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The City Of The Past: The Earliest Cities

Updated Saturday 1st January 2005

David Barber explains how the first cities began.

The city is an important subject for anyone who is interested in the ancient world.

Ancient societies constructed many of their most impressive edifices and accomplished many of their most celebrated social and cultural achievements in cities. Ancient cities are not only associated with buildings, therefore, but with legal, political and intellectual monuments as well. In some places people continue to build on these monuments, even though modern nations have origins in the social and cultural upheavals of a later era. The fact that we talk in terms of ancient and modern worlds as separate entities reflects a very real dislocation between the two. However, cities have been seen as something that unites both sides of a historical divide in a single civilising tradition.

The origins of the first cities remain murky, but the ambiguous remains of urban life in the ancient near east have traditionally been seen as evidence of a journey from a subsistence lifestyle to a higher level of social and cultural complexity. Historians have speculated that technological developments supported the creation of an agricultural surplus and that this, in turn, encouraged further stratification and more specialisation in society. The emergence of groups that were divorced from direct involvement with agriculture and the development of communal assets, like granaries or religious institutions, created a need for new defendable places to live and build.

However, it remains difficult to demonstrate virtually any aspect of this thesis on the basis of the sparse evidence available. The principle attraction of this thesis is that it accords with our own conceptions of the city.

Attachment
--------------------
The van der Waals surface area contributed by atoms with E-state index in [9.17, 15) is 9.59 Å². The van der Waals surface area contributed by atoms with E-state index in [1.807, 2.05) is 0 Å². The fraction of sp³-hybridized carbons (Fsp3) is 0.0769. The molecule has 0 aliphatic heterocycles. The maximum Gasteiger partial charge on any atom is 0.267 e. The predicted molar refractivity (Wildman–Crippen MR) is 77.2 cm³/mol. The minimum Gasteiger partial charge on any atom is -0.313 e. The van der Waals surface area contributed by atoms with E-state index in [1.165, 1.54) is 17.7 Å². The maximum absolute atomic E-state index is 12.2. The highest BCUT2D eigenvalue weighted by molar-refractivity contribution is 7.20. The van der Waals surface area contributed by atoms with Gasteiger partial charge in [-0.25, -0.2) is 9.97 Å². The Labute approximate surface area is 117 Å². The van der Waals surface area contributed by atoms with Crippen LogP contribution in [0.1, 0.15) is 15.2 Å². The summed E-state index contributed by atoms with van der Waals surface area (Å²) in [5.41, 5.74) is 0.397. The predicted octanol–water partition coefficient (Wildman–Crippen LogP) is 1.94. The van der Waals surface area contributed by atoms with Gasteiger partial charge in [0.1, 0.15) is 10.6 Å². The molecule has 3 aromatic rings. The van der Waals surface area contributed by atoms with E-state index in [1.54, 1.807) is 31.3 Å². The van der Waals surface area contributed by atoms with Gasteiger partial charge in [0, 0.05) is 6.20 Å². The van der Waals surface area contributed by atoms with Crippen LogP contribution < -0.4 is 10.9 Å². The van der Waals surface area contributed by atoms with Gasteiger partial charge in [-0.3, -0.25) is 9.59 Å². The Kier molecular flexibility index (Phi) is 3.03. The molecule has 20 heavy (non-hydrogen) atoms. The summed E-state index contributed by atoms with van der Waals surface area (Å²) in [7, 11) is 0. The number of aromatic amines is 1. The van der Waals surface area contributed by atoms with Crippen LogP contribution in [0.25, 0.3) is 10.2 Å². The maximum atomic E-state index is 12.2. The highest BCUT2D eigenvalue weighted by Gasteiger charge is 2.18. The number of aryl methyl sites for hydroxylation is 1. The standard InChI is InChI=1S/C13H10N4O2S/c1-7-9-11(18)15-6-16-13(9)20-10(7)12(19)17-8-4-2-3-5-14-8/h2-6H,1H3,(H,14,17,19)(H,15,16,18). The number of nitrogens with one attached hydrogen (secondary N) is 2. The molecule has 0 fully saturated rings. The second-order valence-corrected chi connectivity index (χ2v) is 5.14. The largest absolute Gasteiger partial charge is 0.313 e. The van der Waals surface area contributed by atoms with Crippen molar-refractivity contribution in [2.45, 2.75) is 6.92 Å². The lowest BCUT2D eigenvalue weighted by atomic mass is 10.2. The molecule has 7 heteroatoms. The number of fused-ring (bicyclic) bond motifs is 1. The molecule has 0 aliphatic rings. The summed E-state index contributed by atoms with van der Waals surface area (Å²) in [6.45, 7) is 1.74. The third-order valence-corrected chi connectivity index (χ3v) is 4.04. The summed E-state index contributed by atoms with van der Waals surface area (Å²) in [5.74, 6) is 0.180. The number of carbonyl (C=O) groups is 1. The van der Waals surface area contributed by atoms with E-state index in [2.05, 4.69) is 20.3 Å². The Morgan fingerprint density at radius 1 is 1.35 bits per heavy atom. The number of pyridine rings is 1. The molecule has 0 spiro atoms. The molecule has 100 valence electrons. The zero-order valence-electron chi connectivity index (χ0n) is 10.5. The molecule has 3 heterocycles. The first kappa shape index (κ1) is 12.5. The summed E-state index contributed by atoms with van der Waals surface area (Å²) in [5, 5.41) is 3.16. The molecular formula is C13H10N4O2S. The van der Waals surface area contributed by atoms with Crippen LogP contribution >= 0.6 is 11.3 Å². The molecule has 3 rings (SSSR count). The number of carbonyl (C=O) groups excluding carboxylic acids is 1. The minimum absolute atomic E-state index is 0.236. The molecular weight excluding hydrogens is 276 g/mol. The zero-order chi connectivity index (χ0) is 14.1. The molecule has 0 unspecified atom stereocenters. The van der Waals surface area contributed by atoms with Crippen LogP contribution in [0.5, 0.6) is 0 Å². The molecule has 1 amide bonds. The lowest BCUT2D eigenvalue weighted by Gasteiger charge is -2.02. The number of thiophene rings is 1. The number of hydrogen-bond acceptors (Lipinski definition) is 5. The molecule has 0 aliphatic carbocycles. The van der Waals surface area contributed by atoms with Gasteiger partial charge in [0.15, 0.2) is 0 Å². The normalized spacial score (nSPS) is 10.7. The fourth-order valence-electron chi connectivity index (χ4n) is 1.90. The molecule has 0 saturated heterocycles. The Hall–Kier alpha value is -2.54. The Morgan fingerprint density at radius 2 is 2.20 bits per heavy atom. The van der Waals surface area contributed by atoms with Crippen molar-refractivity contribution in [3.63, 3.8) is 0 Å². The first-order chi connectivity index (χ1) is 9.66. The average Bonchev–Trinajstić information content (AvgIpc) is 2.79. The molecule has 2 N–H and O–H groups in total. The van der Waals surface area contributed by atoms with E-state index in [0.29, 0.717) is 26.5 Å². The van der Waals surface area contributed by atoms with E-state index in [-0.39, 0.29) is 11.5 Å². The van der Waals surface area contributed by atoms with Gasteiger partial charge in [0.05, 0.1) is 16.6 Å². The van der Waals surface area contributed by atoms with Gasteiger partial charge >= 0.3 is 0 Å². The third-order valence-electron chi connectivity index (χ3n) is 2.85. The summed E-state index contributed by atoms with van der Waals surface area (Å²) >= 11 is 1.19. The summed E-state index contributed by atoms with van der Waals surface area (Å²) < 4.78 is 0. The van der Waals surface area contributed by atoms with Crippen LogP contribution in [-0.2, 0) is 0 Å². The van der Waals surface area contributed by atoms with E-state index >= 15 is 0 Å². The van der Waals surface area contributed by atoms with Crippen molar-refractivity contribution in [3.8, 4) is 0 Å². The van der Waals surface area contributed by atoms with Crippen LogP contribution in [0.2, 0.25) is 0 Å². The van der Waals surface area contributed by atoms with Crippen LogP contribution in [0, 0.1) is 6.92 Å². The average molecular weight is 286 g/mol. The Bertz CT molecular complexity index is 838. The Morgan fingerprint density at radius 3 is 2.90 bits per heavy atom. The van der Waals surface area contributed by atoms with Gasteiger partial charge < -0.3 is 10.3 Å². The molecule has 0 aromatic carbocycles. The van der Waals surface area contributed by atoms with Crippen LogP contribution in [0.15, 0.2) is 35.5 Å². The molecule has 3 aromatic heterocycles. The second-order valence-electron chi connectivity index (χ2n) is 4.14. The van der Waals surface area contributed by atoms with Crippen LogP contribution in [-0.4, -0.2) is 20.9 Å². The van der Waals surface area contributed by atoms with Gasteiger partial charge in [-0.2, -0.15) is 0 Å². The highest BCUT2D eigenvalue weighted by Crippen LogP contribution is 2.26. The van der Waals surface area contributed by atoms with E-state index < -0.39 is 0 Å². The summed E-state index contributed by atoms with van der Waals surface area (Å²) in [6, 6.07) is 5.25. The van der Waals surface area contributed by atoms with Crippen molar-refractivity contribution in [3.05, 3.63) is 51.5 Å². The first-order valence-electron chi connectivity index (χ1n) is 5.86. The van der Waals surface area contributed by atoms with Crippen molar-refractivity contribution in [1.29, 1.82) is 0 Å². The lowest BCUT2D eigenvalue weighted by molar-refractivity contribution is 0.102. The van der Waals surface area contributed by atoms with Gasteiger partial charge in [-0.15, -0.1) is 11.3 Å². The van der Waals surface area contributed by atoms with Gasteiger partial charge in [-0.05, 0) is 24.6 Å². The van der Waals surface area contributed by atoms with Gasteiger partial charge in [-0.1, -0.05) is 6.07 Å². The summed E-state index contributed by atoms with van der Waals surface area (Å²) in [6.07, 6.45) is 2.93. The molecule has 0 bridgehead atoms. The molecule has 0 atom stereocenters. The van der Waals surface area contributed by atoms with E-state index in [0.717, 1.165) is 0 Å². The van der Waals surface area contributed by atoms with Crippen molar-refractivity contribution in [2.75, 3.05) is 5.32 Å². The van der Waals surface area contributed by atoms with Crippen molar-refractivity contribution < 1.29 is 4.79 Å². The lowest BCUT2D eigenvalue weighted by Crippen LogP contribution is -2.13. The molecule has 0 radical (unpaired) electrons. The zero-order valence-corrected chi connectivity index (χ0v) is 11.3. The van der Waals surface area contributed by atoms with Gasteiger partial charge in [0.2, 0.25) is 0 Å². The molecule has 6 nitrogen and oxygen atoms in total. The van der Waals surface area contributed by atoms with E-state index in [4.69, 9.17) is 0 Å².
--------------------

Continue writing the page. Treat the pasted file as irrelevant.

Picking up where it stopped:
Excavations on the sites of these early settlements reveal some attributes of a modern city: commercial activity, for example, and manufacture. We also recognize elements, like defensive walls, that we associate with early periods in our own urban history. However, we are not yet able to reconstruct urban life or establish the role cities played in a broader social or political environment.

This is important, for as we move into properly historical periods, we find that cities play a role that contradicts modern expectations. The ancient Greek city, though home to an urban population with their own private commercial and social concerns, was dominated by the civic apparatus of public life. The role of trade and commerce in driving urbanization in the Aegean regions is clear, but the city was not simply the domain of a commercially active group within society. A city - as we shall see - represented the whole nation much more closely than it does today.

This is not to deny a connection between ancient and modern cities. The rise of nation states and revolutions in industry and commerce have not entirely destroyed the remains of an ancient landscape. Here we are struck by the enduring grandeur of something that is a relic while at the same time connects us to the past. The urban life that surges around these remnants belongs to a different era, but these remains remind us of the continuity which - on a certain level - does exist.

For the societies of northern Europe, it was the Roman Empire that heralded the explosion of urbanisation, including the foundation of many centres that have grown to become major modern cities. However, an appreciation of Rome’s legacy demands we recognise difference as well as continuity.

 

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